Legal changes

Gamal Essam El-Din , Tuesday 4 Oct 2022

On Saturday and Sunday, the House of Representatives held four procedural sittings in which Speaker Hanafi Gibali briefed MPs on what to expect in the new legislative season.

Legal changes
Legal changes


Speaker Hanafi Gibali told MPs that the House’s third legislative session will focus on priorities that serve the national interest and “contain the negative impacts” of the current global economic crisis.

 “We still have a long way to go to stand up to the challenges we face,” Gibali said.

In its third session, the House and government will work in close coordination to develop legislation and solve the problems facing citizens in terms of food and security, according to the speaker.

MPs voted on Saturday in favour of a presidential decree placing some parts of Sinai under exceptional security measures for an additional six months, beginning on 3 October 2022.

“The measures, which will be implemented by police and military forces, aim to combat the remnants of terrorist cells in some parts of North Sinai,” said Gibali.

On Sunday, the majority party Mostaqbal Watan swept the elections for positions on the House’s 25 committees. Seventeen Mostaqbal Watan MPs were re-elected uncontested as heads of committees, and Mohamed Suleiman, a senior Mostaqbal Watan official, replaced Ahmed Samir as chair of the House’s Economic Affairs Committee. Samir resigned after he was appointed trade and industry minister in August. Suleiman, 51, is a graduate of Ain Shams University’s Faculty of Commerce and holds a PhD in financial management. Suleiman will also serve as rapporteur of the National Dialogue’s Inflation and High Prices Subcommittee.

Economic Committee member Hassan Ammar told Al-Ahram Weekly that economic laws will dominate the House’s new legislative session.

“The social insurance bill, which aims to streamline insurance regulations in line with international standards, and the labour bill, which covers issues such as child labour, women in the workplace, maternity leave, strikes, working hours, minimum and maximum wages, automatic dismissal of workers, and labour lawsuits will feature prominently,” said Ammar. Both were passed by the Senate in its outgoing session.

Ammar also said a new bill establishing a higher council for vehicle manufacturing is set to be discussed. The government-drafted bill, referred to the House on the last day of its outgoing session in June, “will serve the government’s strategy of developing the local automotive industry, with a focus on electric vehicles”.

The bill was approved by the Senate’s Industrial Committee on 28 September and is likely to be debated in the House within two weeks.

Ammar also revealed a raft of government-drafted amendments to the competition law are due to be referred to the House’s Economic Committee.

“The amendments were discussed by the Economic Committee in July but owing to differences between the Egyptian Competition Authority (ECA) and the Financial Regulatory Authority (FRA) over the changes they failed to make it through parliament’s 2022-23 outgoing session.”

Ammar explained “the amendments aim to give the ECA greater powers to regulate mergers and acquisitions, an issue that has grown in importance following the government’s decision to exit some areas of the economy in favour of the private sector.”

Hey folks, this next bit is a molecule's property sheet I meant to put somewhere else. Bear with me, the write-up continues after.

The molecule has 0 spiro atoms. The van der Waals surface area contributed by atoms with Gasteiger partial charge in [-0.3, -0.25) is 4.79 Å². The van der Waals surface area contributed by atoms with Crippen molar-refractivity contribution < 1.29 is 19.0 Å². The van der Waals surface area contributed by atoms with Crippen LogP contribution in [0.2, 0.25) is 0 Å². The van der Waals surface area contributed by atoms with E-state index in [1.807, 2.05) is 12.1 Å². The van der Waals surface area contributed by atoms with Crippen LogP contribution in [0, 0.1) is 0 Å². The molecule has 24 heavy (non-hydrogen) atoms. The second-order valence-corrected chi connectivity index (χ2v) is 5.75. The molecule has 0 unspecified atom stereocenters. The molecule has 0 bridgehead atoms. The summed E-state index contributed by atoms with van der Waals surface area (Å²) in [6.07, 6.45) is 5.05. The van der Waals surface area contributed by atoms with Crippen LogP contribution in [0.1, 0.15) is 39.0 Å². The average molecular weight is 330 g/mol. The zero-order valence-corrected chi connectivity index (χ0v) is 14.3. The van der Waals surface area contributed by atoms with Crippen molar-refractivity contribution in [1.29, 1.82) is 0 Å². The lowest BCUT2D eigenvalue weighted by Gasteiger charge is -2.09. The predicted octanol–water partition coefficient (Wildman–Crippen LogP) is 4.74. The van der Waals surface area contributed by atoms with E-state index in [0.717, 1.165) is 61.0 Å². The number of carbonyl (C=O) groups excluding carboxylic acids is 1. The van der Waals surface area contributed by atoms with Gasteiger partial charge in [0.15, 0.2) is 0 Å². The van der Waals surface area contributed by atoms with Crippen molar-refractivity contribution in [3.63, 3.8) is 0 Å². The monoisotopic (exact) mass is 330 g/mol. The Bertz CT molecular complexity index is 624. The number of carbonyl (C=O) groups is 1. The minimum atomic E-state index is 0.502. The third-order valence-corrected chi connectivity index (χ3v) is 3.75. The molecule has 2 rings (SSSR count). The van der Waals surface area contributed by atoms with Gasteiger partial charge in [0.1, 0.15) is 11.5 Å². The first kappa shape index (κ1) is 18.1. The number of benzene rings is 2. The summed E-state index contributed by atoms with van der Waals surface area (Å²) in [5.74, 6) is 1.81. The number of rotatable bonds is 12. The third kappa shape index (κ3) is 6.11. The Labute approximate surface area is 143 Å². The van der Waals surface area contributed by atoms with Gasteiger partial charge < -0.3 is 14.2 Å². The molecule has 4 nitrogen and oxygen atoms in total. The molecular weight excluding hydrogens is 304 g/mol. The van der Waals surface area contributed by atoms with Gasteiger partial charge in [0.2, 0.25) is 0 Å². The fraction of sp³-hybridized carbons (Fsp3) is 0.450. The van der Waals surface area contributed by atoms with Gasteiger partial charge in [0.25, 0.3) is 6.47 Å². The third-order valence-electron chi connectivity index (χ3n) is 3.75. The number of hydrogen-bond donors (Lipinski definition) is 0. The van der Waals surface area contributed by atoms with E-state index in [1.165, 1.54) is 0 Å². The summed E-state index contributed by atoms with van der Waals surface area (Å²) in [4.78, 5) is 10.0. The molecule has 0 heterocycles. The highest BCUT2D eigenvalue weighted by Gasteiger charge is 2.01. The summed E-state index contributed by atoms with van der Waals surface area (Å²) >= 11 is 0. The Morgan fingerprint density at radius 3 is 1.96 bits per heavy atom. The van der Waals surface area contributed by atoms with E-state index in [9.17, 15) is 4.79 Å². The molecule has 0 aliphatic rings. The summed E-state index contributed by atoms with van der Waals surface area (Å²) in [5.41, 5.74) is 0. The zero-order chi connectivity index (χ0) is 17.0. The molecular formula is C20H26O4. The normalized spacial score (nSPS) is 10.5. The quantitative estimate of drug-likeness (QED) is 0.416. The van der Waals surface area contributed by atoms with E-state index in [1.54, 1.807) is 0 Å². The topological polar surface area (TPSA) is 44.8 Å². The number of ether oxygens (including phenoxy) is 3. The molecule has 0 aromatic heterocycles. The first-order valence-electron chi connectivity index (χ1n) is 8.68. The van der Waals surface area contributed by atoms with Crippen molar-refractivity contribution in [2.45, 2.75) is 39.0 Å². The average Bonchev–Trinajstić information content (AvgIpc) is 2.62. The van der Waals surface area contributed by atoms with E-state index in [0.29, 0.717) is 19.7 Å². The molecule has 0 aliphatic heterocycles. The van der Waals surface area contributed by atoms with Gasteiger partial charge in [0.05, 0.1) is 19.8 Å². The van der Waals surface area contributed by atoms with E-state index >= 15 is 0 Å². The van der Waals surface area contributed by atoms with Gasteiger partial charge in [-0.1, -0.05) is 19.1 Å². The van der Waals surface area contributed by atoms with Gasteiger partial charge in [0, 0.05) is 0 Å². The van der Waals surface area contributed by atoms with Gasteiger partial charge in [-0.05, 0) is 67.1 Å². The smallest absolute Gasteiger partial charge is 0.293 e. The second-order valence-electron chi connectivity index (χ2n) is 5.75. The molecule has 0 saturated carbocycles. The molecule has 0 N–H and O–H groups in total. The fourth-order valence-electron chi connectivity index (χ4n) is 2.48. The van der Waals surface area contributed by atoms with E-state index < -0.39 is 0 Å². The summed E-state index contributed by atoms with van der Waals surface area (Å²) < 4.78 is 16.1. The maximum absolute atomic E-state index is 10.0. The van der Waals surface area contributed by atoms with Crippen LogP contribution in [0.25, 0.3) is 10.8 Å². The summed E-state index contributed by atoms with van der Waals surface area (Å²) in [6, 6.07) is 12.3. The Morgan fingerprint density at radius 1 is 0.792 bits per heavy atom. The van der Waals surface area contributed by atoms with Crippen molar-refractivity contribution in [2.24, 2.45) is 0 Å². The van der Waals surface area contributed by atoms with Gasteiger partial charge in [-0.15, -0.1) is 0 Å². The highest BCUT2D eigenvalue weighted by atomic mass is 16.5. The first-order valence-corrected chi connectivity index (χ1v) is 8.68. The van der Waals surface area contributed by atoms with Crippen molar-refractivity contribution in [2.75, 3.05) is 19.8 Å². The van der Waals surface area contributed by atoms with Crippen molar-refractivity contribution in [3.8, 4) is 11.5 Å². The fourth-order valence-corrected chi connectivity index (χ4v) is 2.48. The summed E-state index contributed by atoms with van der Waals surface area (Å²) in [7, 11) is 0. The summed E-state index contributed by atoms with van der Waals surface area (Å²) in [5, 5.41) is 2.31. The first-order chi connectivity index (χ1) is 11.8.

Two weeks ago, Minister of Finance Mohamed Maait announced that amendments to the income tax law had been approved by the cabinet and referred to the House. The amendments raise the ceiling for income tax exemptions from LE9,000 to LE15,000.

Many anticipate that long-delayed amendments to the personal status law will be discussed by the House this season. Under directions from President Abdel-Fattah Al-Sisi, a judicial committee was formed in April to redraft the personal status law after it was shelved last year following a backlash from women’s rights groups. The personal status law regulates marriage, divorce, child custody, guardianship, alimony, polygamy, inheritance and other family-related matters largely derived from Sharia (Islamic law). The draft grants emergency alimony to divorced women and their children, outlaws child marriage and imposes penalties on men who marry again without informing their first wife.

In tandem with changes to the personal status law, a draft bill criminalising child marriage is also expected to make its way through the House. Prime Minister Mustafa Madbouli said the government wants to see the bill, which was approved by the cabinet in April, on top of the House’s 2022-23 agenda. The law prohibits children under 18 from marriage and sets penalties of up to five years in prison and a fine of up to LE200,000 for those who facilitate such marriages.

Before adjourning for summer recess in July, the House received amendments to the 1994 environment law (1994), which are also expected to be debated. A number of laws drafted by MPs are likely to be discussed by the House’s committees. They include legislation banning hospitals and clinics from offering health services without their first covering staff with insurance and establishing a mechanism to compensate patients harmed due to medical negligence, and a bill criminalising admission procedures by private and international schools that discriminate against applicants on the grounds of religion, social class, sex, age, and colour.

Changes to political laws might find their way to the House’s concerned committees, including the 1956 law on the exercise of political rights, the 1977 law regulating the performance of political parties law and the 2014 law regulating parliamentary elections.

*A version of this article appears in print in the 6 October, 2022 edition of Al-Ahram Weekly.

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